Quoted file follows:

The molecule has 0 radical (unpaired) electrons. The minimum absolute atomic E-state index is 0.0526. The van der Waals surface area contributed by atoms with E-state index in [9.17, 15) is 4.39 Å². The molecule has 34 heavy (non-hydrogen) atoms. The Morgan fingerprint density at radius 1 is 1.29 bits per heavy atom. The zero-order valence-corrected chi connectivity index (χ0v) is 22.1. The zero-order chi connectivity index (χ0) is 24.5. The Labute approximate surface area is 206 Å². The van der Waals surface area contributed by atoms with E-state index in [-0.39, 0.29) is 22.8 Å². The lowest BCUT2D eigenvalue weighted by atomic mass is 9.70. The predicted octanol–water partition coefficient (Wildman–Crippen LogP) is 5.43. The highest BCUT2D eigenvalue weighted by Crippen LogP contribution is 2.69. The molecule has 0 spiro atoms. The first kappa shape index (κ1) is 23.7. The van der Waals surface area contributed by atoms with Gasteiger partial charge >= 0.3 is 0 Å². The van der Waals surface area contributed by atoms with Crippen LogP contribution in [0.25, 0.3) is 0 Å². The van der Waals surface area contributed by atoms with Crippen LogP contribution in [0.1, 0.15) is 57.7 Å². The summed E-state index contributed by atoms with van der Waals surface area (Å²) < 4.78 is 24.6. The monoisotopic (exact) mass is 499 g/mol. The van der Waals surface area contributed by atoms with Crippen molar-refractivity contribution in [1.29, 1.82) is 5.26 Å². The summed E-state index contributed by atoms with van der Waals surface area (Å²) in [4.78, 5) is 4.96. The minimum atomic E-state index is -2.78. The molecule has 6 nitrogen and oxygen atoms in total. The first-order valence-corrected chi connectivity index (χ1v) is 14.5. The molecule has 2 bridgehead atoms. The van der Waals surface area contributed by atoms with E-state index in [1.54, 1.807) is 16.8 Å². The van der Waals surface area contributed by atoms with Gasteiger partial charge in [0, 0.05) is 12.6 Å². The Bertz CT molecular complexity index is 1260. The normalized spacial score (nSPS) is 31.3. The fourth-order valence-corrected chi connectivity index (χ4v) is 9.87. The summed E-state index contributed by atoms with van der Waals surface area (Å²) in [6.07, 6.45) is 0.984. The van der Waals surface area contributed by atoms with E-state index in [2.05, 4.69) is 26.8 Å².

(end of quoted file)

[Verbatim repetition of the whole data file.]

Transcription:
The molecule has 0 radical (unpaired) electrons. The minimum absolute atomic E-state index is 0.0526. The van der Waals surface area contributed by atoms with E-state index in [9.17, 15) is 4.39 Å². The molecule has 34 heavy (non-hydrogen) atoms. The Morgan fingerprint density at radius 1 is 1.29 bits per heavy atom. The zero-order valence-corrected chi connectivity index (χ0v) is 22.1. The zero-order chi connectivity index (χ0) is 24.5. The Labute approximate surface area is 206 Å². The van der Waals surface area contributed by atoms with E-state index in [-0.39, 0.29) is 22.8 Å². The lowest BCUT2D eigenvalue weighted by atomic mass is 9.70. The predicted octanol–water partition coefficient (Wildman–Crippen LogP) is 5.43. The highest BCUT2D eigenvalue weighted by Crippen LogP contribution is 2.69. The molecule has 0 spiro atoms. The first kappa shape index (κ1) is 23.7. The van der Waals surface area contributed by atoms with Gasteiger partial charge >= 0.3 is 0 Å². The van der Waals surface area contributed by atoms with Crippen LogP contribution in [0.25, 0.3) is 0 Å². The van der Waals surface area contributed by atoms with Crippen LogP contribution in [0.1, 0.15) is 57.7 Å². The summed E-state index contributed by atoms with van der Waals surface area (Å²) < 4.78 is 24.6. The monoisotopic (exact) mass is 499 g/mol. The van der Waals surface area contributed by atoms with Crippen molar-refractivity contribution in [1.29, 1.82) is 5.26 Å². The summed E-state index contributed by atoms with van der Waals surface area (Å²) in [4.78, 5) is 4.96. The minimum atomic E-state index is -2.78. The molecule has 6 nitrogen and oxygen atoms in total. The first-order valence-corrected chi connectivity index (χ1v) is 14.5. The molecule has 2 bridgehead atoms. The van der Waals surface area contributed by atoms with E-state index in [1.54, 1.807) is 16.8 Å². The van der Waals surface area contributed by atoms with Gasteiger partial charge in [0, 0.05) is 12.6 Å². The Bertz CT molecular complexity index is 1260. The normalized spacial score (nSPS) is 31.3. The fourth-order valence-corrected chi connectivity index (χ4v) is 9.87. The summed E-state index contributed by atoms with van der Waals surface area (Å²) in [6.07, 6.45) is 0.984. The van der Waals surface area contributed by atoms with E-state index in [2.05, 4.69) is 26.8 Å².